Multi Million Dollar Jewish Campus Goes Up in Boynton Beach

by R. Wineberg - BOYNTON BEACH, FL

September 2, 2002

BOYNTON BEACH, FLORIDA—Chabad here is expecting a full house for Rosh Hashana, and like most other Chabad centers, you don’t need to pay to pray.

In the space of seven short years, Chabad of Boynton Beach, Florida, moved from the Rabbi’s living room to the back of a storefront to a small house, and just recently, to a brand-new, 13,000 square foot building on a three-acre property in the center of Boynton Beach.

The beautiful new Rae and Joseph Gann Campus for Living Judaism, a 4-million dollar project, houses all the community’s programs with a sanctuary that seats up to 600, a social hall with room for 400, Hebrew school classrooms, a youth center, and ample office space.

Phase two of the project, already under construction, includes plans for a mikvah, pre-school, and state-of-the-art recreation center.

The growth is phenomenal, admits Rabbi Sholom Ciment, director of Chabad of Boynton Beach, but actually fairly typical for this up-and-coming suburban city 65 miles north of Miami. Only about 10 years old, Boynton Beach is home to one of the fastest growing populations in the country, and according to a recent demographic survey, the fastest growing Jewish community in North America, now numbering over 40,000.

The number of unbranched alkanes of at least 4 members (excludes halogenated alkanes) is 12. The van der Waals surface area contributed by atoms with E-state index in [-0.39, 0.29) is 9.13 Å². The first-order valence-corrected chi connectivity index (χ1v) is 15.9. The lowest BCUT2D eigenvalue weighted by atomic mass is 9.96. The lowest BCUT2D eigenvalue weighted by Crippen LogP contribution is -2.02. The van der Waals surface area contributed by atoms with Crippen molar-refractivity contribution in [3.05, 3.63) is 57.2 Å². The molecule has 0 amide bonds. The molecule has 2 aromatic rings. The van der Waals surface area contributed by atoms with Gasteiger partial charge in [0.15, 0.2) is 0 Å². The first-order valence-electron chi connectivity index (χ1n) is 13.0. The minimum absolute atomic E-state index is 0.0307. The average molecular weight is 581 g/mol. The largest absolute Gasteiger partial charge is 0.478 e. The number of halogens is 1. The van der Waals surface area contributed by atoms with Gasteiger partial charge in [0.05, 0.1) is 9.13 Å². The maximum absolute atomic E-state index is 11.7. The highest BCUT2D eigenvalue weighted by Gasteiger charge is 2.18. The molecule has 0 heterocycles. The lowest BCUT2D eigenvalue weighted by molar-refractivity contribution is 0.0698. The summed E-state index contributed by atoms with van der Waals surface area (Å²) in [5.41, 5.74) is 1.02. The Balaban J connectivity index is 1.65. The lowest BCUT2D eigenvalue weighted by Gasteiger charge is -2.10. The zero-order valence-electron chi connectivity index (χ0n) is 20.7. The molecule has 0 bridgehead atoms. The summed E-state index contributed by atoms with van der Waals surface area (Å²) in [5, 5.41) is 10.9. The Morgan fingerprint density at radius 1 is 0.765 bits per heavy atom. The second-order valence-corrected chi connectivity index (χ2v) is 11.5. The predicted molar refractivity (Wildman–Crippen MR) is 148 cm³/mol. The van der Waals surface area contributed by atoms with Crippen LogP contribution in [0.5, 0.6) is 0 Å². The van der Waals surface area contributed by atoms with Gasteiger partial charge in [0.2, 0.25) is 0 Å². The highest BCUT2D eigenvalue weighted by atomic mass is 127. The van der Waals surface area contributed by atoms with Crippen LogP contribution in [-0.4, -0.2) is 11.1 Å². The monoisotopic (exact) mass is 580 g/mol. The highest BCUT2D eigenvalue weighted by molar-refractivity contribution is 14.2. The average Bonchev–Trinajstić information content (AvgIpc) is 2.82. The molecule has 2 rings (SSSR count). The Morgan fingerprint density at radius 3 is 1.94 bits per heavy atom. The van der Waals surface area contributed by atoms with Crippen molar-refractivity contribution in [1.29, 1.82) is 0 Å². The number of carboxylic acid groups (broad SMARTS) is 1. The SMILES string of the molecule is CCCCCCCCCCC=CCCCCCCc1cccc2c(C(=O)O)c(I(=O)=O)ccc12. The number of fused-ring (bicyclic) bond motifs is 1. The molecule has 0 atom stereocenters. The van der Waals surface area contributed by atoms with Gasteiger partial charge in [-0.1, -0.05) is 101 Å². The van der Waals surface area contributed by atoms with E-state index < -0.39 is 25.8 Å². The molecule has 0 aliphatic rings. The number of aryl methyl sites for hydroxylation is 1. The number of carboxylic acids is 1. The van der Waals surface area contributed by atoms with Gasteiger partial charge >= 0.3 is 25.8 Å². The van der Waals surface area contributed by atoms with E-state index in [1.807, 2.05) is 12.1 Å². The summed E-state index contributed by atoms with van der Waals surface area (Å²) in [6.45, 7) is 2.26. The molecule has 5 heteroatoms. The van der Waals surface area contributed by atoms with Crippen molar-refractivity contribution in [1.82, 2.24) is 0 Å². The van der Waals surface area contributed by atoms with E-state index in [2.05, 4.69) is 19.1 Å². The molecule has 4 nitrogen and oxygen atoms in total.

Seven years ago, he says, the signs were pointing toward a massive population boom, particularly for the Jewish community. Boynton Beach is near the major business centers but far enough to be considered pleasant suburbia. Huge housing projects were going up, and thousands of young families and recent retirees were pouring into the neighborhood. That’s when Rabbi Sholom and Dini Ciment moved to Boynton Beach, as full-time Chabad-Lubavitch representatives.

For Stanley Javer, Chabad’s move to the area brought about a profound change in his life. “Rabbi Ciment and Chabad brought meaningful religion into my life where there was none before,” he says. “I feel very grateful for having been given the opportunity to explore Judaism from this angle.”

“The unique thing about Chabad is that although we have a thriving community, non-members are always warmly welcomed and participate in many of our programs,” says Rabbi Ciment.

Perhaps as a result of this policy, the community is growing constantly. Chabad serves thousands of Jews in the community with a vast range of programs, including a full service synagogue with current membership of 350 families. A variety of adult-education classes offered all week long are well attended, an active women’s group coordinates various activities throughout the year, and large crowds join Chabad for holiday programs and family events.

“Boynton Beach is thriving,” says Rabbi Ciment, “and Chabad needs to match that vitality with a tremendous amount of growth.”

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